Whether working in greyscale or in color, Tomoo Gokita’s paintings have long been characterized by their psychologically charged subject matter: uncanny portraits, disquieting still lifes, and dream-like abstractions. The cast of cultural archetypes seen in his works of the past decade – from wrestlers and starlets to dancers and bureaucrats – were initially drawn from photographs the artist found in vintage magazines and newspapers. Once immersed in the process of applying paint to canvas, he would spontaneously distort these images. In his recent paintings, however, Gokita no longer refers to printed matter: the figures and forms emerge directly from his imagination. More ethereal and amorphous than before, Gokita’s supernatural figures are at once angelic and demonic, reminiscent of androids, aliens, and other undefinable chimeras. They recall the ominous creatures of sci-fi B-movies while evoking the vernaculars of Pablo Picasso, Salvador Dali, Giorgio De Chirico, Francis Bacon, and Philip Guston. This conflation of the subconscious and the conscious is mirrored in the creative process itself, in which Gokita often paints and repaints the subject, sometimes changing the orientation of the canvas mid-way through, creating both literal and psychological palimpsests of rejected, reconciled, and mutated forms.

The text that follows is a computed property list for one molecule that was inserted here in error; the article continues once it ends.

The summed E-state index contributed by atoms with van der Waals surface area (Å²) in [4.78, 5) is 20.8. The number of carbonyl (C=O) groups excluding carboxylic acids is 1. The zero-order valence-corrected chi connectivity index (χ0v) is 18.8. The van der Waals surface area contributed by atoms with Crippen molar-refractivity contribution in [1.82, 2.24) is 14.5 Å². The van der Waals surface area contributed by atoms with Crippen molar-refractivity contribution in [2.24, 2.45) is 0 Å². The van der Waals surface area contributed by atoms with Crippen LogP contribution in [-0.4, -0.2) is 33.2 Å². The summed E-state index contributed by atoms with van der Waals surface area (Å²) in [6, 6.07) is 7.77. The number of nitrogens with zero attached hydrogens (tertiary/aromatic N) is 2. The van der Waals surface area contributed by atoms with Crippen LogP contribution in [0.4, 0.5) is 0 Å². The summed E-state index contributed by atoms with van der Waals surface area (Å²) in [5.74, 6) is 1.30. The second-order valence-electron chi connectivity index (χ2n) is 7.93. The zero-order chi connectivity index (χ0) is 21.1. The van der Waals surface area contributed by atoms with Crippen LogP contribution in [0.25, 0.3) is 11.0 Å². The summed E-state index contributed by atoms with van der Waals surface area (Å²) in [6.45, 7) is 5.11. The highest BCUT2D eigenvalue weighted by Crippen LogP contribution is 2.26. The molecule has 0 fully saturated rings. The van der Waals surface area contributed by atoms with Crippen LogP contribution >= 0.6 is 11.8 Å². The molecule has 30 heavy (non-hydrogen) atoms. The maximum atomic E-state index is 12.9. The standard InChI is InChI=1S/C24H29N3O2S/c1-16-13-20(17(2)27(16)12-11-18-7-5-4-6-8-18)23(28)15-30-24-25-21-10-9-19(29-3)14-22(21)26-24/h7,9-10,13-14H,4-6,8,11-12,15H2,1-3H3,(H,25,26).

[excerpted from Blum & Poe website: www.blumandpoe.com]
Gokita lives and works in Tokyo. Recent exhibitions include his first solo museum presentation outside Japan at Dallas Contemporary in 2021, PEEKABOO at Tokyo Opera City Art Gallery, Tokyo, and a retrospective, THE GREAT CIRCUS, at Kawamura Memorial DIC Museum of Art, Sakura. His work has also been featured in notable surveys at Kawaguchiko Museum of Art, Yamanashi; Torrance Art Museum; MACRO Future Museum, Rome; and Pera Museum, Istanbul. Gokita’s work is included in institutional collections such as the High Museum of Art, Atlanta; the Marciano Art Foundation, Los Angeles; and the X Museum, Beijing.